Corby Ironstone Quarry Memories: The Giant Walking Draglines

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As rising demand for steel continued into the 1950’s Corby quarries faced ever deepening overburden as the ironstone bed deposits dip towards the east. The introduction of the larger stripping shovels (5360 type) increased maximum overburden digging depths to 60 ft but this limit would need to be overcome if future production levels were to be achieved. Consequently, post war the Company studied the greater range and flexibility of using a large walking dragline.




Ransomes and Rapier W1400 walking dragline pictured at Barn Close Quarry    BSC



A stripping shovel digs from below and the height to which it can dig is necessarily limited by its height. A dragline however “scoops up” from above and is therefore capable of shifting the overburden in one operation to a much greater depth than is possible with a shovel of comparable size. The distance at which the excavated overburden can be dumped depends on the dumping radius which, in turn, is dependent on the length of the excavator boom. The conditions were such that there was a gradual increase in the depth of overburden to be removed and a consequent increase in the dumping radius required by the stripping machine. The outcome of the company’s deliberations on this matter concluded that the Corby quarries must invest in large dragline excavators.

Driver of a W1400 at work at Cowthick Quarry Greg Evans Collection

The first of Corby’s giant quarry draglines was imported to the UK from the USA in 1950 and put to work in Brookfield Cottage Quarry. The machine was a new Bucyrus-Erie 1150 – B being fitted with a 215 ft long jib and capable of digging overburden down to a depth of 75 ft. Whilst successful this machine was still judged to be too small if overburden depths of 100ft were to be handled in the future. Consequently, Ransomes and Rapier of Ipswich were asked to design a larger machine to meet future requirements. The designs for the electrically powered machines were accepted and an order placed for the first of the UK built machines.



Ransomes and Rapier W1800 walking dragline fitted with a 30 cu yd bucket at Oakley Quarry    BSC



The first large walking dragline built by Ransomes and Rapier, type W1400, was built, assembled on-site and started work in 1951 at Priors Hall ironstone quarry. The machine, fitted with a 19-23 cu yd bucket and a 282 feet long boom, successfully handled the overburden to access the ironstone which lay 60 – 100 feet below the surface. After a number of successful years operation, a third giant walking dragline was ordered for Cowthick Ironstone quarry but in this case the boom was extended to 303 feet in length with an increase in total machine weight to 1775 tons.

A fourth and larger walking dragline, type W1800, was added and commissioned in 1963 at Oakley Ironstone quarry. Weighing in at 1767 tons and with a boom of 282 feet in length, it had a larger capacity drag bucket (26-30 cu yd capacity) in order to meet expected quarry production requirements.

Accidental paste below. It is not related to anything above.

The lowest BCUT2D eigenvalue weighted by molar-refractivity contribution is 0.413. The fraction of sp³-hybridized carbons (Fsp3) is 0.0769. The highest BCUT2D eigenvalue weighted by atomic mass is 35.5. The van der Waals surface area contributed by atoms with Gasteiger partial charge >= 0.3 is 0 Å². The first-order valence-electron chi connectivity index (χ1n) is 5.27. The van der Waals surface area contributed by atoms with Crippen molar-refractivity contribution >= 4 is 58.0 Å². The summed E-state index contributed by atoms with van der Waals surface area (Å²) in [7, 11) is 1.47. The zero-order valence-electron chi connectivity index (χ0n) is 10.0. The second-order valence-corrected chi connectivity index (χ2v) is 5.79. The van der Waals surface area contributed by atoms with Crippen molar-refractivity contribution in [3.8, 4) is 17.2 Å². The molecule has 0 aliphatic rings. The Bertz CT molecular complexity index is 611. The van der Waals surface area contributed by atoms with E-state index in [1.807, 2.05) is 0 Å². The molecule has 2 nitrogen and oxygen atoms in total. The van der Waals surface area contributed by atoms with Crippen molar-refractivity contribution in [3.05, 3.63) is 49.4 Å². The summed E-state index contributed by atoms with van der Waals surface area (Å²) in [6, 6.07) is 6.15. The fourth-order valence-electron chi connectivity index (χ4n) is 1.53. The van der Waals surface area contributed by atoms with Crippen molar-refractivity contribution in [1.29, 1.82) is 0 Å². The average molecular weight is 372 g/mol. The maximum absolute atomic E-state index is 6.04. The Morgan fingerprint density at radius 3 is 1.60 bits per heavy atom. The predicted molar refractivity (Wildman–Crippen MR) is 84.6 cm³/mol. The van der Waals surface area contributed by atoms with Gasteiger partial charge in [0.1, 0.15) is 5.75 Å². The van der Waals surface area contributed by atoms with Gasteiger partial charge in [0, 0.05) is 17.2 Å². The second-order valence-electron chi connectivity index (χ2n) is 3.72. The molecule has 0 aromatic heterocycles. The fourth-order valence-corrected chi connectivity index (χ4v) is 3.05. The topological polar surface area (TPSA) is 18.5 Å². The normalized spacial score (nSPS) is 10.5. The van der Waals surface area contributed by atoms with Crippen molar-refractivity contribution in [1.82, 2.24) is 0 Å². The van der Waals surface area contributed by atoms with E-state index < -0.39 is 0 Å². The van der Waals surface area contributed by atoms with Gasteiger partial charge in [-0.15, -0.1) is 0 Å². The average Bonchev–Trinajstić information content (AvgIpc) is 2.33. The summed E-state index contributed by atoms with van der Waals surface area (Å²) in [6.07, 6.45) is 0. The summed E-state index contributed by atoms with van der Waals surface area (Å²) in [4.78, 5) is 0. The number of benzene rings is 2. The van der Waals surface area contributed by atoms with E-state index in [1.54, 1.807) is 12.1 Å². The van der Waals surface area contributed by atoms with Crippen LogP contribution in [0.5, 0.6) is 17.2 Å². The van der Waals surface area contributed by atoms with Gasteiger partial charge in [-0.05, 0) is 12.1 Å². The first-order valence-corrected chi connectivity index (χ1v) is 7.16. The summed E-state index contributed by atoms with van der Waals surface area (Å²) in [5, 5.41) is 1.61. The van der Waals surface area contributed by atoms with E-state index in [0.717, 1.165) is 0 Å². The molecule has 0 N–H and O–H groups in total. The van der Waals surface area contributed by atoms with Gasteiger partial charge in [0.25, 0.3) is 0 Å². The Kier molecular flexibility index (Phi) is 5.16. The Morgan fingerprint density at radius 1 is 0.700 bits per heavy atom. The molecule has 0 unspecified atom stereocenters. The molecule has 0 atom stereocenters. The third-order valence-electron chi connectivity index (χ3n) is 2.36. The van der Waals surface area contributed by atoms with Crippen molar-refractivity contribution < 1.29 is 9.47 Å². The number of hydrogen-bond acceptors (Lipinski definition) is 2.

In 1974 a fifth and last large dragline entered service with Corby’s Ironstone Quarries. This W1400 machine, named SUNDEW, was originally built in 1957 for work at the ironstone quarry at Exton Park in Rutland owned by the United Steel Companies Ore Mining Branch. Exton Park quarries closed in 1973 and in 1974 the 1675-ton SUNDEW achieved local fame in successfully walking from Exton to Shotley ironstone quarry, a distance of 13 miles – a quite astonishing engineering achievement.


Ransomes and Rapier W1400 SUNDEW on its walk from Rutland to Corby in 1974


The final rundown at Corby was clouded by the lengthy strike born of the frustrations felt at the massive closure programme proposed by the British Steel Corporation to alleviate its critical financial position. Corby’s fate was sealed and 100 years of opencast mining for ironstone came to an end when the pits that served the giant steelworks at Corby ceased extraction in January 1980.


BSC staff line up for a photo on a W1400 walking dragline             

M Jones


With their work done the giant quarry draglines at the ironstone quarries seemed to dip their heads as their long booms were lowered onto a platform of heaped overburden to take the weight off the supporting wire ropes and the access doors and windows were boarded up to await an uncertain future.


Its quarry working days at Corby now over, the jib of a W1400 is lowered onto a platform of earth.   

Rocks by Rail


The wider story behind this quarry heritage is the subject of a new display at the museum which will be available for viewing until the end of October. For further details of opening times please see the museum’s website www.

Note : Whilst the museum is unfortunately currently closed on government advice due to the corona virus pandemic anybody who would like to support the work of the museum can send donations by post to Mr A Salmon, RbR Treasurer, 4 Main Street, Stanford on Soar, Loughborough  LE12 5PY. Cheques to the charity should be made payable to “Rutland Railway Museum” and a Gift Aid form is available from